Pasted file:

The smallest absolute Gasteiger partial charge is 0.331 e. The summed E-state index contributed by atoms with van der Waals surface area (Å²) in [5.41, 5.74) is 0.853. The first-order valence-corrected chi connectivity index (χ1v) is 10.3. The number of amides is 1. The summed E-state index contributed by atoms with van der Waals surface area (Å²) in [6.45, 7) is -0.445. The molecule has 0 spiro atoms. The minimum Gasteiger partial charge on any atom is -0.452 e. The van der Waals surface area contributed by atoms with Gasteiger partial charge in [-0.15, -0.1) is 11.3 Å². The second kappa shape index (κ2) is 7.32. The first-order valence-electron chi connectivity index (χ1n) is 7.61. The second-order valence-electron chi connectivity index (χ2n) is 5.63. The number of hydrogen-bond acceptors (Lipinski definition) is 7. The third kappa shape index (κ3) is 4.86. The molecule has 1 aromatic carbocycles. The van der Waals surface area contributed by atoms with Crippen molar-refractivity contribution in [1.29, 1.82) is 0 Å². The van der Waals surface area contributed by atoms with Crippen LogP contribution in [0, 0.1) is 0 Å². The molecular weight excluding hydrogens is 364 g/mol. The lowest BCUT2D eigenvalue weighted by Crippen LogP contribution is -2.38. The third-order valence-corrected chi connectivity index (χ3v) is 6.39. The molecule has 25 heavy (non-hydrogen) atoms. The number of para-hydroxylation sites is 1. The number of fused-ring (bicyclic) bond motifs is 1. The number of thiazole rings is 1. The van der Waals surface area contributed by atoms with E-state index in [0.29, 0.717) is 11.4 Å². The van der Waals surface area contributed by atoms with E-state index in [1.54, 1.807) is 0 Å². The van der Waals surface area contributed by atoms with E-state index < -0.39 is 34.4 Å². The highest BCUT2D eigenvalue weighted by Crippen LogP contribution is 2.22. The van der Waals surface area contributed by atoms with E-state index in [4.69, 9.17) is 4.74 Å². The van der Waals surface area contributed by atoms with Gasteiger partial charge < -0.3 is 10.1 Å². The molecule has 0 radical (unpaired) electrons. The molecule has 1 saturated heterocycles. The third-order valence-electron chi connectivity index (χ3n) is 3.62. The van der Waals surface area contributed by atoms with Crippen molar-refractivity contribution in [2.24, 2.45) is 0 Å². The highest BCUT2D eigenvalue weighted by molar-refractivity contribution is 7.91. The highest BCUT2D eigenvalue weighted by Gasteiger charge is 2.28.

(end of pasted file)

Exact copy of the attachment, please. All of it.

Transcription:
The smallest absolute Gasteiger partial charge is 0.331 e. The summed E-state index contributed by atoms with van der Waals surface area (Å²) in [5.41, 5.74) is 0.853. The first-order valence-corrected chi connectivity index (χ1v) is 10.3. The number of amides is 1. The summed E-state index contributed by atoms with van der Waals surface area (Å²) in [6.45, 7) is -0.445. The molecule has 0 spiro atoms. The minimum Gasteiger partial charge on any atom is -0.452 e. The van der Waals surface area contributed by atoms with Gasteiger partial charge in [-0.15, -0.1) is 11.3 Å². The second kappa shape index (κ2) is 7.32. The first-order valence-electron chi connectivity index (χ1n) is 7.61. The second-order valence-electron chi connectivity index (χ2n) is 5.63. The number of hydrogen-bond acceptors (Lipinski definition) is 7. The third kappa shape index (κ3) is 4.86. The molecule has 1 aromatic carbocycles. The van der Waals surface area contributed by atoms with Crippen molar-refractivity contribution in [1.29, 1.82) is 0 Å². The van der Waals surface area contributed by atoms with Crippen LogP contribution in [0, 0.1) is 0 Å². The molecular weight excluding hydrogens is 364 g/mol. The lowest BCUT2D eigenvalue weighted by Crippen LogP contribution is -2.38. The third-order valence-corrected chi connectivity index (χ3v) is 6.39. The molecule has 25 heavy (non-hydrogen) atoms. The number of para-hydroxylation sites is 1. The number of fused-ring (bicyclic) bond motifs is 1. The number of thiazole rings is 1. The van der Waals surface area contributed by atoms with E-state index in [0.29, 0.717) is 11.4 Å². The van der Waals surface area contributed by atoms with E-state index in [1.54, 1.807) is 0 Å². The van der Waals surface area contributed by atoms with E-state index < -0.39 is 34.4 Å². The highest BCUT2D eigenvalue weighted by Crippen LogP contribution is 2.22. The van der Waals surface area contributed by atoms with E-state index in [4.69, 9.17) is 4.74 Å². The van der Waals surface area contributed by atoms with Gasteiger partial charge < -0.3 is 10.1 Å². The molecule has 0 radical (unpaired) electrons. The molecule has 1 saturated heterocycles. The third-order valence-electron chi connectivity index (χ3n) is 3.62. The van der Waals surface area contributed by atoms with Crippen molar-refractivity contribution in [2.24, 2.45) is 0 Å². The highest BCUT2D eigenvalue weighted by molar-refractivity contribution is 7.91. The highest BCUT2D eigenvalue weighted by Gasteiger charge is 2.28.